It is them that according to the famed historian Kenneth Scott LaTourette in his book `The History of Christianity` became `The largest Missionary force in history . . `carrying Christianity as far as China and Japan with recent discoveries most recently in the Peoples Daily, Chinese Government newspaper dating to AD 86.
According to `Light from the East` by Irwin St. John Tucker `The center of the Church of the East was first Edessa . . . throughout the whole of central Asia , Turkestan, Mongolia, China, India and Japan its messengers went checked neither by Siberian Cold nor the head of the Indies. The relics and buildings have been found in all these places`.
But the Assyrians because of their Christian faith have suffered greatly in an area that is almost completely Muslim. Oppressed by the Persians, Mongols, Turks, Kurds and Arabs, in World War I they lost nearly two thirds of their population including their Archbishop and spiritual leader.
Currently the Assyrian Christians in Iraq are centered in three main areas - approximately 200,000 in Northern Iraq, approximately 1,000,000 in Central Iraq, mostly in Baghdad and a third smaller group of a few thousand in Southern Iraq.
Another approximately 4 million Assyrian Christians are outside of Iraq primarily in Iran, Syria, Jordan, Canada, US, Australia and Europe.
According to Wilfred Alkhas, who edits a magazine for the Assyrian Diaspora `One of the little known facts concerning the Middle East is the role of the Christians. Before the rise of Khomeini in Iran, Islam was generally a tolerant religion. Large groups of Christians, Jews, Zoroastrians and others lived peacefully in majority Muslim populations for generations throughout the Middle East.`
Now, though particularly under the `No-fly zone` protected by the British and US Military, Churches are being rebuilt and the Assyrians have built 40 schools and nearly 8,000 children are being taught Aramaic for the first time in generations.
Another problem that has plagued the Christians of Iraq is an Iraqi government program to `arabize` all citizens. Human Rights organizing say that the Assyrian Christians as with other minorities in the region have suffered under the Arabizatoin programs. Although they are not Arabs they have been forced to sign national correction forms that require them to renounce their ethnic ideates, religion and declare themselves to be Arabs.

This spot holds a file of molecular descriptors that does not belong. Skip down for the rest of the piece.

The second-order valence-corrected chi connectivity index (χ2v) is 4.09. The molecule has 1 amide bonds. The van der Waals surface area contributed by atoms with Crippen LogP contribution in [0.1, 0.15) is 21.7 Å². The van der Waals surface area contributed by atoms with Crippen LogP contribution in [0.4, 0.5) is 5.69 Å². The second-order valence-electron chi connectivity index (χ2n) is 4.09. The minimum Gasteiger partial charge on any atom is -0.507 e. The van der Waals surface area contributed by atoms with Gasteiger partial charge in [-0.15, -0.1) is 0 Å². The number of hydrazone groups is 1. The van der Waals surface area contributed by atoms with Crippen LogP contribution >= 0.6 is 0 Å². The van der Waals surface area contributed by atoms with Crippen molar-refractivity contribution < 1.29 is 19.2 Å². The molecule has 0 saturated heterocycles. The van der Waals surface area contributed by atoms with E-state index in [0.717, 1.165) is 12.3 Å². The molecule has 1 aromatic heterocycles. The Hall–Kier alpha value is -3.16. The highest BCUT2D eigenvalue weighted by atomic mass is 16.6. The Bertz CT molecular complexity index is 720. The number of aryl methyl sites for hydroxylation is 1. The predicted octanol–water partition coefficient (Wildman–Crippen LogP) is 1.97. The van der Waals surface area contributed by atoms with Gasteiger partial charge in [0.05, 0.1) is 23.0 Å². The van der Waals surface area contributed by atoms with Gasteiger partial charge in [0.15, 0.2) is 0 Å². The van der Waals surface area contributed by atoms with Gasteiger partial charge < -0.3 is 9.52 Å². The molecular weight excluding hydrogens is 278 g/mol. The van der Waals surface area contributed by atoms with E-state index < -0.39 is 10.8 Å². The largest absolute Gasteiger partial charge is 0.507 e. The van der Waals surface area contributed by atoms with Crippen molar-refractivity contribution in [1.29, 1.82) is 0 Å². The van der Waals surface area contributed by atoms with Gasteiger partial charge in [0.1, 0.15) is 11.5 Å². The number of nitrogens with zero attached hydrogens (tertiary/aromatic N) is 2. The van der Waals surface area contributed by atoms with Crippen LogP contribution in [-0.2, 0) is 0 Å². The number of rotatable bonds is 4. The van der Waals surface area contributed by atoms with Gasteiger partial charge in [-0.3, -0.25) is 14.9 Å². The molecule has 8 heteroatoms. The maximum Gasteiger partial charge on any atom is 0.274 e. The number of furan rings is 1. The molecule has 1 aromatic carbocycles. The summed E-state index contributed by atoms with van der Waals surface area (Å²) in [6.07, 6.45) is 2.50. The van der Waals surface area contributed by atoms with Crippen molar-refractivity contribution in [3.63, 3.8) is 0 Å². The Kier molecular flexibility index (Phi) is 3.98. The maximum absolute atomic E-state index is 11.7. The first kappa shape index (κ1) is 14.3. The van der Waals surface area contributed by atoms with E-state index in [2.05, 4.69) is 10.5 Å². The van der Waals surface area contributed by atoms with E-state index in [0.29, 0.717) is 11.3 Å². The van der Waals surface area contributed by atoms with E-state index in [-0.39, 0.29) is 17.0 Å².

According to Hania Mufti of Human Rights Wtch `it is a form of ethnic cleansing` by clearing an area of its ethnic minorities`.
Following the radicalization of Islam, though according to sources in the Assyrian Diaspora, perhaps up to 70% of the Christians in the Middle East have left finding it impossible to live under the oppression of radicalized Islamic states.
The reality of the current situation in the Middle East is in many ways more economic than political as the economic system has basically collapsed giving rise to young men with no hope for a job and a future willing to give their lives for radical ideas that in normal economic times would be unheard of.
One reason for the regions economic depression is that the Christians ran most of the small businesses in the Middle East which kept the local economies growing. Their departure was in many ways what triggered the present economic collapse.
Muslim law prohibits payment of interest, which is essential to borrow money to create business. Therefore Christian owned small grocery stores, gas stations, restaurants and other small businesses exerting disproportionate leadership. As Christian businessmen fled persecution to Europe and America their businesses in the Middle East Closed throwing many Muslims out of work.
Strict interpretation of the Koran, in practice destroys basic business enterprise.
Currently the Assyrian Christians are in an extremely precarious situation. Unlike the Kurds who receive relief through the United Nations and unlike the Turcoman who are supported by Turkey, the Assyrians have had no financial support or relief. They are a minority of Christina in an overwhelmingly Muslim region.
Under the umbrella of the `No Fly Zone` In northern Iraq, an informal Kurdish Parliament has evolved, however the Assyrians have been grudgingly granted only five of its 105 seats. They are extremely fearful of any post-Salaam government and the dramatic changes that may take away even that representation.
In a recent interview on the Fox television network a representative of the Iraqi opposition said `Our goal is to restore a free Iraq on all Arab territory`. This comment which specifically leaves out the Kurdish Territory puts the Assyrian Christians once again in jeopardy as without specific international assurances of their independence they would once again be at the mercy of the Muslim Kurds who have slaughtered them in the past.
Currently the US State Department is attempting to put together a coalition of Iraqi Nationalist Groups to decide on a future Government but the Assyrian Christians as the only non-Islamic group in the mix are at a decided disadvantage.